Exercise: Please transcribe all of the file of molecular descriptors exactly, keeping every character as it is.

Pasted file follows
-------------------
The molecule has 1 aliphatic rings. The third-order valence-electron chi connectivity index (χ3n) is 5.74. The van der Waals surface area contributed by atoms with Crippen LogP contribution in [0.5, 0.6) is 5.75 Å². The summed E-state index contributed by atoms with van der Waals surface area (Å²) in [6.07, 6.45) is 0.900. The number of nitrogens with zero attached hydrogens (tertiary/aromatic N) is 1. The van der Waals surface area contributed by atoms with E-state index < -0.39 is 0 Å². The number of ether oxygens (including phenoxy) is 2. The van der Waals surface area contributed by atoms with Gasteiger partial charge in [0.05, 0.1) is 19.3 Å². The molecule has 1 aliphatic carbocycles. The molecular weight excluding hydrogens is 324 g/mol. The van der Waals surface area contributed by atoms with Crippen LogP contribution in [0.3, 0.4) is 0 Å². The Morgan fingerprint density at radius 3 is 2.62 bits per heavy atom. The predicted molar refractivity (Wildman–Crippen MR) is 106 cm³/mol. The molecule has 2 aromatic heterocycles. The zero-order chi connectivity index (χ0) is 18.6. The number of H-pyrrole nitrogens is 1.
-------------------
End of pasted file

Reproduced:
The molecule has 1 aliphatic rings. The third-order valence-electron chi connectivity index (χ3n) is 5.74. The van der Waals surface area contributed by atoms with Crippen LogP contribution in [0.5, 0.6) is 5.75 Å². The summed E-state index contributed by atoms with van der Waals surface area (Å²) in [6.07, 6.45) is 0.900. The number of nitrogens with zero attached hydrogens (tertiary/aromatic N) is 1. The van der Waals surface area contributed by atoms with E-state index < -0.39 is 0 Å². The number of ether oxygens (including phenoxy) is 2. The van der Waals surface area contributed by atoms with Gasteiger partial charge in [0.05, 0.1) is 19.3 Å². The molecule has 1 aliphatic carbocycles. The molecular weight excluding hydrogens is 324 g/mol. The van der Waals surface area contributed by atoms with Crippen LogP contribution in [0.3, 0.4) is 0 Å². The Morgan fingerprint density at radius 3 is 2.62 bits per heavy atom. The predicted molar refractivity (Wildman–Crippen MR) is 106 cm³/mol. The molecule has 2 aromatic heterocycles. The zero-order chi connectivity index (χ0) is 18.6. The number of H-pyrrole nitrogens is 1.